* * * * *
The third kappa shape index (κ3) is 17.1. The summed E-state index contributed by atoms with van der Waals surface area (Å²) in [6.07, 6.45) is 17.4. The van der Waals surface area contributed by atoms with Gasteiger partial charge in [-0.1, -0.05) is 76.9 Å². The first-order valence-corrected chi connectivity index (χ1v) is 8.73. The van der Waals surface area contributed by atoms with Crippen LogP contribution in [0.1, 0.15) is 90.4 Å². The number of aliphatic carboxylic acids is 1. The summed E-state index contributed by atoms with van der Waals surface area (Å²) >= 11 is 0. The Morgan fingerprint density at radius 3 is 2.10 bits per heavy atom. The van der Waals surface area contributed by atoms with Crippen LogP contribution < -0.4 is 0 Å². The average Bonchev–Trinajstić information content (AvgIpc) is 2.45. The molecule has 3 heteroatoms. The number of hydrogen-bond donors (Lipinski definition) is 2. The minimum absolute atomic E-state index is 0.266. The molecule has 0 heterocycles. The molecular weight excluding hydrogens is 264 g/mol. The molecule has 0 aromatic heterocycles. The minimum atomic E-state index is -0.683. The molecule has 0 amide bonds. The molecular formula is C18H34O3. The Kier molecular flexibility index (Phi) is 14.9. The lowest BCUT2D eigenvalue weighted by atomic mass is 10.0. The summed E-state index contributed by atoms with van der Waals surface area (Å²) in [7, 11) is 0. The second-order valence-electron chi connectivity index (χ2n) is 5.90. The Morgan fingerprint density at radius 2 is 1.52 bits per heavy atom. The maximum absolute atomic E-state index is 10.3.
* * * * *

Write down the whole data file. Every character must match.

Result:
The third kappa shape index (κ3) is 17.1. The summed E-state index contributed by atoms with van der Waals surface area (Å²) in [6.07, 6.45) is 17.4. The van der Waals surface area contributed by atoms with Gasteiger partial charge in [-0.1, -0.05) is 76.9 Å². The first-order valence-corrected chi connectivity index (χ1v) is 8.73. The van der Waals surface area contributed by atoms with Crippen LogP contribution in [0.1, 0.15) is 90.4 Å². The number of aliphatic carboxylic acids is 1. The summed E-state index contributed by atoms with van der Waals surface area (Å²) >= 11 is 0. The Morgan fingerprint density at radius 3 is 2.10 bits per heavy atom. The van der Waals surface area contributed by atoms with Crippen LogP contribution < -0.4 is 0 Å². The average Bonchev–Trinajstić information content (AvgIpc) is 2.45. The molecule has 3 heteroatoms. The number of hydrogen-bond donors (Lipinski definition) is 2. The minimum absolute atomic E-state index is 0.266. The molecule has 0 heterocycles. The molecular weight excluding hydrogens is 264 g/mol. The molecule has 0 aromatic heterocycles. The minimum atomic E-state index is -0.683. The molecule has 0 amide bonds. The molecular formula is C18H34O3. The Kier molecular flexibility index (Phi) is 14.9. The lowest BCUT2D eigenvalue weighted by atomic mass is 10.0. The summed E-state index contributed by atoms with van der Waals surface area (Å²) in [7, 11) is 0. The second-order valence-electron chi connectivity index (χ2n) is 5.90. The Morgan fingerprint density at radius 2 is 1.52 bits per heavy atom. The maximum absolute atomic E-state index is 10.3.